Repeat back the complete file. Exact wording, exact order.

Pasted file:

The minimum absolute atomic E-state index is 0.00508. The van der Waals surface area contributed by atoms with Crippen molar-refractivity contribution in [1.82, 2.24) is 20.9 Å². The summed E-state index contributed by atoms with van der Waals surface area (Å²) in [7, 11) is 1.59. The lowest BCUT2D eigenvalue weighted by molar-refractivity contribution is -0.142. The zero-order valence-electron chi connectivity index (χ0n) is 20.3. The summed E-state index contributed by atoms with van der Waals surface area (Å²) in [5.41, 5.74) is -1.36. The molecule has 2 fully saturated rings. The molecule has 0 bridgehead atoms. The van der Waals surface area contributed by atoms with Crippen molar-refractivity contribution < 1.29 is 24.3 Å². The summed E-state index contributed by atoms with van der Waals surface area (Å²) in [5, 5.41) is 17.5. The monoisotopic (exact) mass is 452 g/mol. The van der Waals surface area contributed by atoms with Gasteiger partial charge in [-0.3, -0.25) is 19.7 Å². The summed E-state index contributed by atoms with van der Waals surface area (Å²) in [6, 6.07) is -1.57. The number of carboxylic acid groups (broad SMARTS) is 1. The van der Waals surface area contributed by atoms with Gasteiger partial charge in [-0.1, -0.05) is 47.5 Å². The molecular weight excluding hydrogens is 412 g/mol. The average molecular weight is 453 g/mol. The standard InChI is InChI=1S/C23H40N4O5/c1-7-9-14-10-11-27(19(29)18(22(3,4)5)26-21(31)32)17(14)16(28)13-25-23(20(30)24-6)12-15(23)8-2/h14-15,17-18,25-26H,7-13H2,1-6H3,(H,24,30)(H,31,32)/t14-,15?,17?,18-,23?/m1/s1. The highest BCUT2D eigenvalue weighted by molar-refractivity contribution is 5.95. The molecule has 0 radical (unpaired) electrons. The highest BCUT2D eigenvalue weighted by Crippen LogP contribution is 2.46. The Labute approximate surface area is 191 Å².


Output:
The minimum absolute atomic E-state index is 0.00508. The van der Waals surface area contributed by atoms with Crippen molar-refractivity contribution in [1.82, 2.24) is 20.9 Å². The summed E-state index contributed by atoms with van der Waals surface area (Å²) in [7, 11) is 1.59. The lowest BCUT2D eigenvalue weighted by molar-refractivity contribution is -0.142. The zero-order valence-electron chi connectivity index (χ0n) is 20.3. The summed E-state index contributed by atoms with van der Waals surface area (Å²) in [5.41, 5.74) is -1.36. The molecule has 2 fully saturated rings. The molecule has 0 bridgehead atoms. The van der Waals surface area contributed by atoms with Crippen molar-refractivity contribution < 1.29 is 24.3 Å². The summed E-state index contributed by atoms with van der Waals surface area (Å²) in [5, 5.41) is 17.5. The monoisotopic (exact) mass is 452 g/mol. The van der Waals surface area contributed by atoms with Gasteiger partial charge in [-0.3, -0.25) is 19.7 Å². The summed E-state index contributed by atoms with van der Waals surface area (Å²) in [6, 6.07) is -1.57. The number of carboxylic acid groups (broad SMARTS) is 1. The van der Waals surface area contributed by atoms with Gasteiger partial charge in [-0.1, -0.05) is 47.5 Å². The molecular weight excluding hydrogens is 412 g/mol. The average molecular weight is 453 g/mol. The standard InChI is InChI=1S/C23H40N4O5/c1-7-9-14-10-11-27(19(29)18(22(3,4)5)26-21(31)32)17(14)16(28)13-25-23(20(30)24-6)12-15(23)8-2/h14-15,17-18,25-26H,7-13H2,1-6H3,(H,24,30)(H,31,32)/t14-,15?,17?,18-,23?/m1/s1. The highest BCUT2D eigenvalue weighted by molar-refractivity contribution is 5.95. The molecule has 0 radical (unpaired) electrons. The highest BCUT2D eigenvalue weighted by Crippen LogP contribution is 2.46. The Labute approximate surface area is 191 Å².